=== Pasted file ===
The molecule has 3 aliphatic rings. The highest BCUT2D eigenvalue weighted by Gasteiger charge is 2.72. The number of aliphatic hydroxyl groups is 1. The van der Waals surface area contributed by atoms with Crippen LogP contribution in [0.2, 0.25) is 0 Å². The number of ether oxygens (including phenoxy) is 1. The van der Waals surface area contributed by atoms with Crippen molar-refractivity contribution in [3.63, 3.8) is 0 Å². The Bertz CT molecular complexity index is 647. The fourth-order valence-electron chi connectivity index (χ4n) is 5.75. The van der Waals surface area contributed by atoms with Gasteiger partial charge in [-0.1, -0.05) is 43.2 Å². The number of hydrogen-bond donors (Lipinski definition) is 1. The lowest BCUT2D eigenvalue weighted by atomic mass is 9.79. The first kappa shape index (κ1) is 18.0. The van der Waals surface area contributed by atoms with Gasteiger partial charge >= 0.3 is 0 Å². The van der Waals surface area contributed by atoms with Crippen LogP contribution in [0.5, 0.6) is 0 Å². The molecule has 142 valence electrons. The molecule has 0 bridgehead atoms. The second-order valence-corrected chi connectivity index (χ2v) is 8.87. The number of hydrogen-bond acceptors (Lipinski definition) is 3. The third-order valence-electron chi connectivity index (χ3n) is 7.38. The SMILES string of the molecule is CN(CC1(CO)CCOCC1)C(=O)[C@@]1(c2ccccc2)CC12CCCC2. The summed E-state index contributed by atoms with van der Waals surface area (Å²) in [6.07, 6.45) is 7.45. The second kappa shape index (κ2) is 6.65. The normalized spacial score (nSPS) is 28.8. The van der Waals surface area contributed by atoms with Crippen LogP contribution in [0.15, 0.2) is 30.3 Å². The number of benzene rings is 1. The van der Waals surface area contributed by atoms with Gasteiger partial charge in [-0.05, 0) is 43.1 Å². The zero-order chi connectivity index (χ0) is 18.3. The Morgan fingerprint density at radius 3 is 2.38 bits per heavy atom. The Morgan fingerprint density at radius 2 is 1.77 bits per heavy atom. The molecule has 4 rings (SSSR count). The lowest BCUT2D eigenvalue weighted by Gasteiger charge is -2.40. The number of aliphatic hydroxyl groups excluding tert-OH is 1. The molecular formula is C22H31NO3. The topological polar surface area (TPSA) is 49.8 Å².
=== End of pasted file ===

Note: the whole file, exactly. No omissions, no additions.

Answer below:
The molecule has 3 aliphatic rings. The highest BCUT2D eigenvalue weighted by Gasteiger charge is 2.72. The number of aliphatic hydroxyl groups is 1. The van der Waals surface area contributed by atoms with Crippen LogP contribution in [0.2, 0.25) is 0 Å². The number of ether oxygens (including phenoxy) is 1. The van der Waals surface area contributed by atoms with Crippen molar-refractivity contribution in [3.63, 3.8) is 0 Å². The Bertz CT molecular complexity index is 647. The fourth-order valence-electron chi connectivity index (χ4n) is 5.75. The van der Waals surface area contributed by atoms with Gasteiger partial charge in [-0.1, -0.05) is 43.2 Å². The number of hydrogen-bond donors (Lipinski definition) is 1. The lowest BCUT2D eigenvalue weighted by atomic mass is 9.79. The first kappa shape index (κ1) is 18.0. The van der Waals surface area contributed by atoms with Gasteiger partial charge >= 0.3 is 0 Å². The van der Waals surface area contributed by atoms with Crippen LogP contribution in [0.5, 0.6) is 0 Å². The molecule has 142 valence electrons. The molecule has 0 bridgehead atoms. The second-order valence-corrected chi connectivity index (χ2v) is 8.87. The number of hydrogen-bond acceptors (Lipinski definition) is 3. The third-order valence-electron chi connectivity index (χ3n) is 7.38. The SMILES string of the molecule is CN(CC1(CO)CCOCC1)C(=O)[C@@]1(c2ccccc2)CC12CCCC2. The summed E-state index contributed by atoms with van der Waals surface area (Å²) in [6.07, 6.45) is 7.45. The second kappa shape index (κ2) is 6.65. The normalized spacial score (nSPS) is 28.8. The van der Waals surface area contributed by atoms with Crippen LogP contribution in [0.15, 0.2) is 30.3 Å². The number of benzene rings is 1. The van der Waals surface area contributed by atoms with Gasteiger partial charge in [-0.05, 0) is 43.1 Å². The zero-order chi connectivity index (χ0) is 18.3. The Morgan fingerprint density at radius 3 is 2.38 bits per heavy atom. The Morgan fingerprint density at radius 2 is 1.77 bits per heavy atom. The molecule has 4 rings (SSSR count). The lowest BCUT2D eigenvalue weighted by Gasteiger charge is -2.40. The number of aliphatic hydroxyl groups excluding tert-OH is 1. The molecular formula is C22H31NO3. The topological polar surface area (TPSA) is 49.8 Å².